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Tom Wilson

Practice-Based Inquiry®


Brings Solutions to Education Reform Dilemmas

 

The Problem

Thirty years have passed since American public schools were publicly declared a "national risk." The growing pressure on principals, teachers and students is now overwhelming, but the results are meager. While most think that American student learning must dramatically improve, only a few still think that current policy pressures on schools are effective. Many conclude that current reform initiatives are detrimental to better learning. 

Two recent groundbreaking analyses of this major national policy failure have set new directions for how to assess schools to spur better education for students.

In Standing on the Shoulders of Giants: An American Agenda for Education Reform (May 2011), Marc S. Tucker compares the effectiveness of education reform policies of the United States with those of Canada, Finland, China, Japan and Singapore. During the last 20 years the United States joined company with these nations in seeking major reform of our national education systems. But, the results show that the United States lags well behind all of the others in generating positive results.

We went down a different road. None of the successful countries adopted our central reform initiatives: standardized testing, tight school accountability or charter schools.

Tucker sums up what he sees as a major theme in what the other countries did do that we did not do. Their attention was on the skills of teachers and not just on student test results:

The careful attention to the development of skills in diagnosis and prescription, in the development of effective lessons, in the adjustment of instruction to the actual needs of students, under the extended and intensive guidance of master teachers, has no counterpart in the American experience… The most important aspect of their training is skills in diagnosis and prescription, based on a firm knowledge of the relevant research.  
Tucker 2011, p. 19


In The Ordeal of Equality: Did Federal Policy Fix Our Schools? (2009), David Cohen and Susan Moffitt recently probed in depth the effectiveness of federal policy (as exemplified in the No Child Left Behind legislation) on school practice. They concluded that the huge mismatch between what the federal acts (since the 1960s) have required local districts and schools to do and the capacity of local districts and schools to do it effectively led to worse local practice for providing good education. Click here for reference.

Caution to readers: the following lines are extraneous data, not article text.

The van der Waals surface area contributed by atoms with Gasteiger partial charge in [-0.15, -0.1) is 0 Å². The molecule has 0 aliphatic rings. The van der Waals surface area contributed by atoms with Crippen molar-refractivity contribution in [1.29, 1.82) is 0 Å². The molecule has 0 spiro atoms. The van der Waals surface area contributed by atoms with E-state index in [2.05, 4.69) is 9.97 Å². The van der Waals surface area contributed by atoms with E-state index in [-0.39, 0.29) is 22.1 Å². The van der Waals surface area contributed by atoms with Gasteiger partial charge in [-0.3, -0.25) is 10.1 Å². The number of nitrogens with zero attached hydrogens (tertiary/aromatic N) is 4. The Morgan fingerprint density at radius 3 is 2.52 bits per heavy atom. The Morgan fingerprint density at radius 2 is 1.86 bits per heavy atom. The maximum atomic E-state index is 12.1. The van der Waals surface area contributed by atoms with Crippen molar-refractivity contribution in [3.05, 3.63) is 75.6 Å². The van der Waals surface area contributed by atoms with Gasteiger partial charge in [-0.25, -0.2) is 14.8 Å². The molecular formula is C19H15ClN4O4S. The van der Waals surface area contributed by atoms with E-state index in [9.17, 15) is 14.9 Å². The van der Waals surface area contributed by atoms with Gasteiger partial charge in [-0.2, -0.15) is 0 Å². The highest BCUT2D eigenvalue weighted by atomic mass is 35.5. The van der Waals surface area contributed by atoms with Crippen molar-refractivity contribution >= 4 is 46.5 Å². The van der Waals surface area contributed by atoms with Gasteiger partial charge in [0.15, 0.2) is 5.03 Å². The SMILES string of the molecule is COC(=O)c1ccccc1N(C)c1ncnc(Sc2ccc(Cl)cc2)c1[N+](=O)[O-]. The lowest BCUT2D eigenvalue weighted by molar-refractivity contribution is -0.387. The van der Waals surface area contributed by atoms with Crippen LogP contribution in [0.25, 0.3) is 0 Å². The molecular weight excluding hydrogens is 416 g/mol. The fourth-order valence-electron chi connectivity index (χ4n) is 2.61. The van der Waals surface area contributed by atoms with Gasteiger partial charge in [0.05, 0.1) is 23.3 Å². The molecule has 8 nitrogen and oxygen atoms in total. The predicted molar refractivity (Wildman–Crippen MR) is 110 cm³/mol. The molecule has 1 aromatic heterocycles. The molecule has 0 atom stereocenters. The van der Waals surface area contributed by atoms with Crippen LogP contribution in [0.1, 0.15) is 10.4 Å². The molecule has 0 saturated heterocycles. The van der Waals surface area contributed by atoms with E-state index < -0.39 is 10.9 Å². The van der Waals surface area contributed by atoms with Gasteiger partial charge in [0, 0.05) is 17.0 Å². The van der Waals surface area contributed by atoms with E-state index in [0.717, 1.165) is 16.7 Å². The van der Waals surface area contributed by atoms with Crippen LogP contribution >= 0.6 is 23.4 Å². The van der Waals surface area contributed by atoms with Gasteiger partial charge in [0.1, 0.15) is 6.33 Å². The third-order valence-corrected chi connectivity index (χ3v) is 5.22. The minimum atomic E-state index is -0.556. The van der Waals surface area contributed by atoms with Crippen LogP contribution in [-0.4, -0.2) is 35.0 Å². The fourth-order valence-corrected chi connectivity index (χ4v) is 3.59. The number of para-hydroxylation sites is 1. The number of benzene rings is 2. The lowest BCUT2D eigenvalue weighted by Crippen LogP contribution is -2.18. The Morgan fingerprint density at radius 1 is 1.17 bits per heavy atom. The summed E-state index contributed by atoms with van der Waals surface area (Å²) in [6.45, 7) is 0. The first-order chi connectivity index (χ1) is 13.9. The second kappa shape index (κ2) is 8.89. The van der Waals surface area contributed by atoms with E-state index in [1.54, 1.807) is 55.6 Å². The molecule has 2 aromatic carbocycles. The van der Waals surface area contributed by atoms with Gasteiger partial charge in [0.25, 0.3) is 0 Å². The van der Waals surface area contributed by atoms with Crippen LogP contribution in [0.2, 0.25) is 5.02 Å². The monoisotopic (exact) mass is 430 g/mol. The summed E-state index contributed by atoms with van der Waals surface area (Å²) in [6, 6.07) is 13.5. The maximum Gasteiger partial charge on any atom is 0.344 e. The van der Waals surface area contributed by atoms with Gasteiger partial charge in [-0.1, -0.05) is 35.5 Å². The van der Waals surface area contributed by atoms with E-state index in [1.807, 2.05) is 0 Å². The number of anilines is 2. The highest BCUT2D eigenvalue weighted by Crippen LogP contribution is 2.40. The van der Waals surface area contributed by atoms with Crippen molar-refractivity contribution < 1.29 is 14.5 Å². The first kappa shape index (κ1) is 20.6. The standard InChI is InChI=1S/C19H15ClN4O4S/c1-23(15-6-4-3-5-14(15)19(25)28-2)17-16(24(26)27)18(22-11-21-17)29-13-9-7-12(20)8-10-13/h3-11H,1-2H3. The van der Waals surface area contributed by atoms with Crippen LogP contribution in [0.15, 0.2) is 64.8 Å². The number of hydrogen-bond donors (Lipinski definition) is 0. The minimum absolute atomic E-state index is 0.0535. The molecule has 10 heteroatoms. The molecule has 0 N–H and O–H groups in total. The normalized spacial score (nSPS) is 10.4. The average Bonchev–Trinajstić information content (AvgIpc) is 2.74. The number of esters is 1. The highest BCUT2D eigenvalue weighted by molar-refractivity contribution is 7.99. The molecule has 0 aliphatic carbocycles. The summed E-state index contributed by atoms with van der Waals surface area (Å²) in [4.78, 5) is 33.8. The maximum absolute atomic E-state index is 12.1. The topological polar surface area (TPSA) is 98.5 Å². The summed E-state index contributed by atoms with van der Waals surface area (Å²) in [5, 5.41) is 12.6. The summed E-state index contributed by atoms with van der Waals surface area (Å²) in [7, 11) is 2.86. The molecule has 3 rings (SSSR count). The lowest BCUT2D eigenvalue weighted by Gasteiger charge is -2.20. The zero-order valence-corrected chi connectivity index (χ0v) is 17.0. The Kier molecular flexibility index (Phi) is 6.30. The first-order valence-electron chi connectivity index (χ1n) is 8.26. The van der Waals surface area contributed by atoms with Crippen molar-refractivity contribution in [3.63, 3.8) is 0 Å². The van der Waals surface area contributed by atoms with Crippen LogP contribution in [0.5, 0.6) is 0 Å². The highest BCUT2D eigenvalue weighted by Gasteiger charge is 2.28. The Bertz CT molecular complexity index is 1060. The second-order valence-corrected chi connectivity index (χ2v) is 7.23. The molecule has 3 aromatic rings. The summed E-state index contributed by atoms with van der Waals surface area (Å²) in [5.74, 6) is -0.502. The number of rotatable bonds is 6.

In 1992 Catalpa's principal partner, Tom Wilson, began a four-year study to consider whether the 150–year-old tradition of English school inspection provided new solutions for American school reform. Tom had worked in leadership positions in three projects to generate better American public school education at the local school level. Partly because of closely tied research efforts, each project stimulated national interest about how to best reform schools. (1963-5: Cardozo Pilot Project in Urban Education, Cardozo High School, Washington D.C.; the Chicago High School for Metropolitan Studies (Metro), Chicago Board of Education, 1969-74; and the Coalition of Essential Schools, Brown University, 1985-92.)

Tom's early curiosity about the conduct of school research and the value of the knowledge it provided for improving student learning grew into his central professional concern. Over the years, he became convinced that much of the methodology behind school research was poorly thought through, often resulting in results that raised major questions of validity and usefulness.

In 1992 this concern led him to England to carry out a year long field study of English Inspectors at work to see if a different history generated a different tradition of assumptions. As he reported in Reaching for a Better Standard; English School Inspection and the Dilemma of American School Accountability, he found that the methodology behind school inspection was both different and important. In 1994, NEASC (the New England regional association that accredits New England public schools) commissioned Tom to observe their accreditation school visit. He found that, in spite of several distracting problems, the underlying way an accreditation team of visiting peers came to understand the quality of what was taking place in a classroom was very similar to the process behind the English visits.

This congruence and the opportunity afforded by the Rhode Island Department of Education led Tom to become Chief Consultant to a project whose aim was to supplement test scores with legitimate information about actual practice in schools and classrooms. This led to the founding of Catalpa Ltd. in 1996.

Working with numerous practitioner and theoretical colleagues, Catalpa has worked for fifteen years to develop the concepts and technology to shape the professional peer visit into a rigorous and useful methodology for school assessment. (Click here for detail about Catalpa's experience.)

Now the federal call to "ramp up school reform" includes a race to improve techniques for the conduct of school research.  The resulting race to define huge school data sets and computer logarithms for analysis is not so much aimed at correcting faulty scientific assumptions regarding how to measure practice, but at seeking a "precision" that might at least provide a better cover, and thus rationale, for continuing with the unquestioned, century old assumptions. 

PBI is not a finished product, but it is good enough to press into service. It will not only raise productive new questions for how to learn about schools, but it will also contribute to the resolution of several current dilemmas in public education, including:

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